Diffuser and Nozzle
INTRODUCTION: Diffusers and nozzles may either be the last part of a flow system, releasing the fluid into the ambient, or a conduit component within a flow system. These are two very different situations and as a consequence optimization occurs with respect to different aspects. The main purpose of using an end diffuser may be a high pressure recovery, while for a nozzle, however, it may be the homogeneity of the velocity profile, as for example with a nozzle in an open wind tunnel. When diffusers and nozzles are internal conduit components within a flow system, their purpose is to increase or decrease the flow cross sections as shown in Figure 1. On a length L the hydraulic diameter changes from Dhu to Dhd with the indices u and d for upstream and downstream. Then the otherwise fully developed flow is influenced by the components within an upstream and downstream length Lu and Ld, respectively.
With Dhu, Dhd and L prescribed, the open question is which shape of the wall (different from the straight walls in Figure 1) will be the best. Here “best” means what can result in the least loss of total head due to the presence of the diffuser or nozzle.
This is the situation analyzed here: How to find the optimum conduit design by varying the wall shape of an internal diffuser or nozzle with prescribed values of Dhu, Dhd and L for a certain Reynolds number of the flow. The optimization target is to minimize the head loss coefficient with a value as low as possible. The main purpose, however, is not only to provide the information about the best diffuser or nozzle design but also to in
Head Loss, Dissipation and Entropy Generation: Diffusers and nozzles, used as internal flow system components, are characterized by their head loss coefficient K. This coefficient describes the conversion of mechanical energy to thermal energy by a dissipation process. A reasonable definition of K therefore is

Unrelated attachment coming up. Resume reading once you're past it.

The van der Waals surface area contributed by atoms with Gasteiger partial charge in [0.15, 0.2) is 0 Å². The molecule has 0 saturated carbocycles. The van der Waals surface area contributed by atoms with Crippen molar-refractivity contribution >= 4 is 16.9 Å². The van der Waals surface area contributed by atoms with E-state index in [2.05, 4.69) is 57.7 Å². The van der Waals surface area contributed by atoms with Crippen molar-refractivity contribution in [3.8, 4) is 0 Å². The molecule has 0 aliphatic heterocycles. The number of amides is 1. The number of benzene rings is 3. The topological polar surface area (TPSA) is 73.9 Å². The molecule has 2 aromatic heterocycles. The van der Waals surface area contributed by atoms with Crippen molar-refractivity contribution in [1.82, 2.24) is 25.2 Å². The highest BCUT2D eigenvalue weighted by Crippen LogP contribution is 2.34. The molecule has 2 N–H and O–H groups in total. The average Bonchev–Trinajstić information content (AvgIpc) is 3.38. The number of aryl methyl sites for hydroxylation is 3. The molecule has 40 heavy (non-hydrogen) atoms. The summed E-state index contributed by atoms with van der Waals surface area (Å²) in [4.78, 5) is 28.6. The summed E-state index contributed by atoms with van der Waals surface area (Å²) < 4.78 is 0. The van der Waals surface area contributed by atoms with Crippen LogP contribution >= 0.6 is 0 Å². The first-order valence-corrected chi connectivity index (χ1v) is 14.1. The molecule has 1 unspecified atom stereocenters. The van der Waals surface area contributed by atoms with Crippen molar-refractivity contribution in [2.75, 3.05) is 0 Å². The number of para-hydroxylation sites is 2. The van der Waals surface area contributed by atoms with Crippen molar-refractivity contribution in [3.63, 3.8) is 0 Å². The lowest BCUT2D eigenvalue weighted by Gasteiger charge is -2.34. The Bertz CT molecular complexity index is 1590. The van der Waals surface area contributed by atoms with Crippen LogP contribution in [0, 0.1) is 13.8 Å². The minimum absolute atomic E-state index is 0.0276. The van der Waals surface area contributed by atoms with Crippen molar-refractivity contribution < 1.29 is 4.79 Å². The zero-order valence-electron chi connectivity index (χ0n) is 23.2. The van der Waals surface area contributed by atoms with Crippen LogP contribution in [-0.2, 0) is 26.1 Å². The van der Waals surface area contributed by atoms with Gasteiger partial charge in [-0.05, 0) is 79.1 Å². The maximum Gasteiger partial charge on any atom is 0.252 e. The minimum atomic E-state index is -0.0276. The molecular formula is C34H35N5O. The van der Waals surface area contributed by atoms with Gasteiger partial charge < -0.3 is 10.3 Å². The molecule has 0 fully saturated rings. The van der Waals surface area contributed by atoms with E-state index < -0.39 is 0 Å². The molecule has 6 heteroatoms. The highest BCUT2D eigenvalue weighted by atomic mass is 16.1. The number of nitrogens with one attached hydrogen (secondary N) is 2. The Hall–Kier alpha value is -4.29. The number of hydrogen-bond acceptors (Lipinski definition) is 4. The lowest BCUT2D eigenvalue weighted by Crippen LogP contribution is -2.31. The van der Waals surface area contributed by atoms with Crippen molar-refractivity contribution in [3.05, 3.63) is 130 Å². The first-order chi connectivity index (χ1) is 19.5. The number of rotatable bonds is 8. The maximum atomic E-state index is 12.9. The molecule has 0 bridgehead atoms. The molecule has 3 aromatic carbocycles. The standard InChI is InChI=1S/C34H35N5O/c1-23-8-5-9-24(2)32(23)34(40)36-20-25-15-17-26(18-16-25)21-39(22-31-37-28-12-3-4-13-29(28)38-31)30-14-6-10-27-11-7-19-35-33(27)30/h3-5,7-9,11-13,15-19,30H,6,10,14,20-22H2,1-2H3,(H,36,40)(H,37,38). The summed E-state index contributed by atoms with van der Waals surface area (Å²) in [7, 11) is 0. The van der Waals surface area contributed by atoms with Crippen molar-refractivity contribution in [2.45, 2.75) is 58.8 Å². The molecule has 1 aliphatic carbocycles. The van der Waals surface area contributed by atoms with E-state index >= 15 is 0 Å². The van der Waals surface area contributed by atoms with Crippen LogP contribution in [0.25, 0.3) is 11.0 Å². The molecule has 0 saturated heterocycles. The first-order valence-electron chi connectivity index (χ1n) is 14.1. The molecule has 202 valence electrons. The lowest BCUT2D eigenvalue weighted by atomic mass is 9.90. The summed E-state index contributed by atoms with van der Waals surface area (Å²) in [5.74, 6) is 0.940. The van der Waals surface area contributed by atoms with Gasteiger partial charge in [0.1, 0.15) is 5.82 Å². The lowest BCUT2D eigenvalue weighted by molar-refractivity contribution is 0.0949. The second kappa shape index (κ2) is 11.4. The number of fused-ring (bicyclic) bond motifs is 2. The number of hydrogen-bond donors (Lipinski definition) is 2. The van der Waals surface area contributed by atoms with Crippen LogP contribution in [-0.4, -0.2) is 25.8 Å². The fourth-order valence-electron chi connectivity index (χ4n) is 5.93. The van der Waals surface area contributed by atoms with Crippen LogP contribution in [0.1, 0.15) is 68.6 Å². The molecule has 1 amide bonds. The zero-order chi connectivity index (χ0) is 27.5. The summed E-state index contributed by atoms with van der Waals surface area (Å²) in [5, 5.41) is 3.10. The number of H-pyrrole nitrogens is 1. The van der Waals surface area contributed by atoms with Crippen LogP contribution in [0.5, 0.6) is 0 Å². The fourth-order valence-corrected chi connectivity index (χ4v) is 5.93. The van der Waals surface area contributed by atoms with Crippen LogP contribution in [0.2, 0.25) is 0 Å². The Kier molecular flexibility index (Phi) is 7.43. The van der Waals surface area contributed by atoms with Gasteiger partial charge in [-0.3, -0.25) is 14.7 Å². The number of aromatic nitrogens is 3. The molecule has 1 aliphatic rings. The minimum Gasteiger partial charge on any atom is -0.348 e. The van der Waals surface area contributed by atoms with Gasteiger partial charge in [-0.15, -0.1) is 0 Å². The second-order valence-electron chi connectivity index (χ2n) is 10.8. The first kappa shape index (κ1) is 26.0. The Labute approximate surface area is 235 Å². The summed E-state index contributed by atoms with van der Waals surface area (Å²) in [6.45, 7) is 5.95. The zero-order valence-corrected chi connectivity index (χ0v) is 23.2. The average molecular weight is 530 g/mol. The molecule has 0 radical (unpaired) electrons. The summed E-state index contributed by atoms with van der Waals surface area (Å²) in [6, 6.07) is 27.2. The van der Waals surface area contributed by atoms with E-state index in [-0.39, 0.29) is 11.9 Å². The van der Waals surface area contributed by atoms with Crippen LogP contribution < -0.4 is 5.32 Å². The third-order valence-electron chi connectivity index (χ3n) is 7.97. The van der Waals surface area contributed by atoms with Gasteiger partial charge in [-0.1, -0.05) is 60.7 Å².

With ϕ as specific dissipation due to the presence of the conduit component in the flow system.
Diffuser Optimization: The examination of various diffuser designs will be started by asking whether a good nozzle (determined just before) is also a good diffuser. It turns out that the answer is definitely “no” since the physics in both cases are very different. The crucial aspect is that of flow separation, which in a nozzle might happen as a local event but in diffusers, may determine the flow structure completely.
This becomes obvious when the straight wall cases are compared. An optimal nozzle with straight walls according to Figure 13 is very short, with L/D1 < 1. The corresponding diagram for a diffuser is very different. Good diffusers are very long, thus avoiding massive flow separation. In the best diffuser is that for L/D1 = 11.6 when L ∈[4D1, 11.6D1] is set. A further increase in L/D1 would eventually lead to an increase in K due to the frictional losses within the diffuser. Note that a diffuser with Re = 40000 corresponds to the nozzle with Re = 20000 when D1/D2 is set to 2 and 1/2, respectively, with the diameter in Re always being that of the conduit entrance. Then there is the same mass flow rate for both cases. Also, Figure 15 shows that now K-values are positive since kinetic energies for diffuser geometries cannot outbalance the pressure effects, c.f. Figure 11 for nozzles.
Conclusions: In this paper it has been shown how the entropy generation field obtained from a numerical simulation can be used to compute the K-value of conduit components as the target for optimization. Besides its advantages in the single objective optimization process, the ability of the second law analysis to contribute to the interpretation of the optimization results was illustrated for different nozzle and diffuser geometries. It was demonstrated how plots of the entropy generation in stream wise direction as well as upstream and downstream lengths of influence can be used to quantify the distribution of losses.